On Saturday, October 17, School Board President Dan Petro and Vice President Bill Dussling published a letter to the editor in the Daily Herald, defending their decisions surrounding school closures and the very limited nature of the schools’ subsequent reopening. That letter, while it attempts to be conciliatory, is nonetheless misleading in its statements.
Specifically, they start by praising the passion of “parents, students and other stakeholders,” which, they say, “has enabled District 214 to stake a claim as one of the nation’s most innovative and effective districts in preparing students for success beyond graduation.” Right away, this sets of alarm bells, though admittedly that’s my pet peeve of being overly focused on staking claims of “being the best” vs. meeting students’ needs, including those at risk of falling through the cracks. At any rate, Petro and Dussling then use this to segue into the calls of parents to return to in-person school, “on any given day without restriction” — but, in fact, what parents are actually calling for is the ability of their children to return to school; they do not reject other restrictions as are appropriate for public health purposes. I certainly believe the large majority of those calling for a 5-day-a-week school re-opening are perfectly willing to send their kids with face masks, abide by limits on gatherings, accept restrictions on school meals, and so on.
But they have seen, as perhaps Petro and Dussling have not, the harm that remote schooling is causing, both in terms of the students’ mental health and their academic learning — not with respect to all students, some of whom are perfectly happy to log on at home and gather with friends remotely or outside of school and are perfectly able to focus on their lessons in the remote format, but certainly with respect to a great many, who struggle without personal connections and without a classroom environment to keep them focused and on-track. In some cases, they face home situations which make at-home learning a near-impossibility.
Petro and Dussling then claim that their actions are a matter of “do[ing] the best we can to go about our lives while exercising appropriate care as outlined by science and public health professionals.” But their decision to keep schools closed, first, and now only very partially to re-open them, is not a matter of “exercising appropriate care.” District Superintendent David Schuler acknowledged as much at the August board meeting, that a key motivator was not public health, but fear of lawsuits. What’s more, neither the administration nor the school board has provided any documentation of their basis for the metrics they have established for meeting stages in re-opening, even as, with respect to Chicago, local news outlets reported that “[Chicago Department of Public Health Commissioner Dr. Allison Arwady] said Chicago students who have returned to parochial and private school classrooms have a lower rate of COVID-19 than what has been detected among children who have not been learning in-person.”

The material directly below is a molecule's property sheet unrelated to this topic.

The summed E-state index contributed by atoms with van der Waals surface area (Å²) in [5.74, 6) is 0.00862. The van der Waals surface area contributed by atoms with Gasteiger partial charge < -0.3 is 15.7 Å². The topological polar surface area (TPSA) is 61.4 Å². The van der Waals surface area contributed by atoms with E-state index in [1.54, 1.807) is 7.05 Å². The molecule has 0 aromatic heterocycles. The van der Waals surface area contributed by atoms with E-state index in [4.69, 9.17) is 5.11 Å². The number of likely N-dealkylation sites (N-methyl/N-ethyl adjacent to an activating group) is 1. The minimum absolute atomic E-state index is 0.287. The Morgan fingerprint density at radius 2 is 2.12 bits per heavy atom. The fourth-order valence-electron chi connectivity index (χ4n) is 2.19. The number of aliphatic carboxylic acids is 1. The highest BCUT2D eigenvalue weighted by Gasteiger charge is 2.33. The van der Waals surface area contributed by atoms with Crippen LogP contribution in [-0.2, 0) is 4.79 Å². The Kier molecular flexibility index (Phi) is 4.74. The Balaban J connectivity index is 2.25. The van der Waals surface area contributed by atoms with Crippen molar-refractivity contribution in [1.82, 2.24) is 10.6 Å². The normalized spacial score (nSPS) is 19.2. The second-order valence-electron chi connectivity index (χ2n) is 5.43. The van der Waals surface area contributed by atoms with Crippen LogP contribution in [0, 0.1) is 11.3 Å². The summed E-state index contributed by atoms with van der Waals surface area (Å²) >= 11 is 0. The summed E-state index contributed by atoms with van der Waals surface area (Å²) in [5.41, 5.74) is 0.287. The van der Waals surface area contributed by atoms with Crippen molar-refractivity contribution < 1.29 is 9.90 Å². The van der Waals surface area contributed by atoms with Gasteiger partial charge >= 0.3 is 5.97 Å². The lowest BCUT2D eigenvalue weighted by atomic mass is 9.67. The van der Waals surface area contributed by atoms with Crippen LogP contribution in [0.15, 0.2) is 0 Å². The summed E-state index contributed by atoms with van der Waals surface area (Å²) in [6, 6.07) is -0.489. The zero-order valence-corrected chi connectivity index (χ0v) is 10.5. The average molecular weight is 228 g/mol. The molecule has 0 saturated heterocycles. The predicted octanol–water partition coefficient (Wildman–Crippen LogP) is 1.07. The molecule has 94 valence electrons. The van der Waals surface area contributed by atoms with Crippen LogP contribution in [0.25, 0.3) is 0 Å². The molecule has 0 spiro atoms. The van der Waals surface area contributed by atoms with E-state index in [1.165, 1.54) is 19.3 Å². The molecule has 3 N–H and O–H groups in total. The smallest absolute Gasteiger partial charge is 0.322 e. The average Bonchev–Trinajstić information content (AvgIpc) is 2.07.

What’s more, Petro and Dussling claim that the “Return to School” plan “was debated and approved by the Board of Education at a public hearing on Aug. 13, 2020. Not in secret.” This is, at best, half-true. The plan was, indeed, formally approved at a public meeting on that date. However, a week prior, on August 5, the plan was presented by the administration to the public as a “done deal,” not merely as an option for the board to consider. Parents who were at the meeting (having been alerted through their social networks that something was up) reported a professionally produced video that suggested as much. And the board’s questions prior to their eventual 6-1 vote cannot reasonably be called a “debate,” but had the apparent objective of eliciting the superintendent’s affirmation that remote learning was the best possible option, and that possible difficulties were being remedied. Reviewing the minutes, I find “board discussion” comments such as “although everyone is impatient, the district administration should be applauded for their efforts” and a call for “support from the parents, staff and community” for the district and Board.
Finally, note what Petro and Dussling do not say: they do not provide any sense of urgency on their own part with respect to full reopening. This is merely a concern of some (misguided) impassioned parents, who miss their children’s extracurricular activities. And they do not provide any comments about a path forward towards increasing the number of days that students are able to return to campus.